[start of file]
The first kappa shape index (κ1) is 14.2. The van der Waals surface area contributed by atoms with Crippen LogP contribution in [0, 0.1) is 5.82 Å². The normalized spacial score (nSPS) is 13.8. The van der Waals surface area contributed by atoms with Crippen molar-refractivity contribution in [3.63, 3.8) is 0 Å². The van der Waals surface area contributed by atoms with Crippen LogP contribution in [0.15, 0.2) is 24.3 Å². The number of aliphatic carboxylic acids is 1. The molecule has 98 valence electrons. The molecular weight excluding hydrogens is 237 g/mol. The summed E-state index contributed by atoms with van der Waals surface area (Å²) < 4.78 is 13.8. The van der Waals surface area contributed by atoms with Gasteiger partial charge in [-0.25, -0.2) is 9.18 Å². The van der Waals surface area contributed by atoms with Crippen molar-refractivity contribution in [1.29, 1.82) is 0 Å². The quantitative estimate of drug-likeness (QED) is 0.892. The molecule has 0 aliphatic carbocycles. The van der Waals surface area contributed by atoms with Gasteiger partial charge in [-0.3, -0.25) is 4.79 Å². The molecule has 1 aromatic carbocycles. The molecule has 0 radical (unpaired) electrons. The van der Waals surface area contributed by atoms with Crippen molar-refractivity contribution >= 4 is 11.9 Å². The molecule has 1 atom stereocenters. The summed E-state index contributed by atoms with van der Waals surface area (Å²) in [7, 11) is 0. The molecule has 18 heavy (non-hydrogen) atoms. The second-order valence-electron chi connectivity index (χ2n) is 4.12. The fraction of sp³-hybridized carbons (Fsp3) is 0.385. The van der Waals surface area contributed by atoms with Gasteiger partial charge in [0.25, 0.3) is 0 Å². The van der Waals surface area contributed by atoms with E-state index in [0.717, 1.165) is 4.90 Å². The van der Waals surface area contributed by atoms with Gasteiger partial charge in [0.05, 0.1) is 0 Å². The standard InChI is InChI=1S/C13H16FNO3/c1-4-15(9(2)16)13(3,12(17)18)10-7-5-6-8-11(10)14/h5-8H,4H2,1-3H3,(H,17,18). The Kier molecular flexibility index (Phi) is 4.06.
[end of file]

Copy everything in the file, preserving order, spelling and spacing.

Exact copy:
The first kappa shape index (κ1) is 14.2. The van der Waals surface area contributed by atoms with Crippen LogP contribution in [0, 0.1) is 5.82 Å². The normalized spacial score (nSPS) is 13.8. The van der Waals surface area contributed by atoms with Crippen molar-refractivity contribution in [3.63, 3.8) is 0 Å². The van der Waals surface area contributed by atoms with Crippen LogP contribution in [0.15, 0.2) is 24.3 Å². The number of aliphatic carboxylic acids is 1. The molecule has 98 valence electrons. The molecular weight excluding hydrogens is 237 g/mol. The summed E-state index contributed by atoms with van der Waals surface area (Å²) < 4.78 is 13.8. The van der Waals surface area contributed by atoms with Gasteiger partial charge in [-0.25, -0.2) is 9.18 Å². The van der Waals surface area contributed by atoms with Crippen molar-refractivity contribution in [1.29, 1.82) is 0 Å². The quantitative estimate of drug-likeness (QED) is 0.892. The molecule has 0 aliphatic carbocycles. The van der Waals surface area contributed by atoms with Gasteiger partial charge in [-0.3, -0.25) is 4.79 Å². The molecule has 1 aromatic carbocycles. The molecule has 0 radical (unpaired) electrons. The van der Waals surface area contributed by atoms with Crippen molar-refractivity contribution >= 4 is 11.9 Å². The molecule has 1 atom stereocenters. The summed E-state index contributed by atoms with van der Waals surface area (Å²) in [7, 11) is 0. The molecule has 18 heavy (non-hydrogen) atoms. The second-order valence-electron chi connectivity index (χ2n) is 4.12. The fraction of sp³-hybridized carbons (Fsp3) is 0.385. The van der Waals surface area contributed by atoms with Gasteiger partial charge in [0.25, 0.3) is 0 Å². The van der Waals surface area contributed by atoms with E-state index in [0.717, 1.165) is 4.90 Å². The van der Waals surface area contributed by atoms with Gasteiger partial charge in [0.05, 0.1) is 0 Å². The standard InChI is InChI=1S/C13H16FNO3/c1-4-15(9(2)16)13(3,12(17)18)10-7-5-6-8-11(10)14/h5-8H,4H2,1-3H3,(H,17,18). The Kier molecular flexibility index (Phi) is 4.06.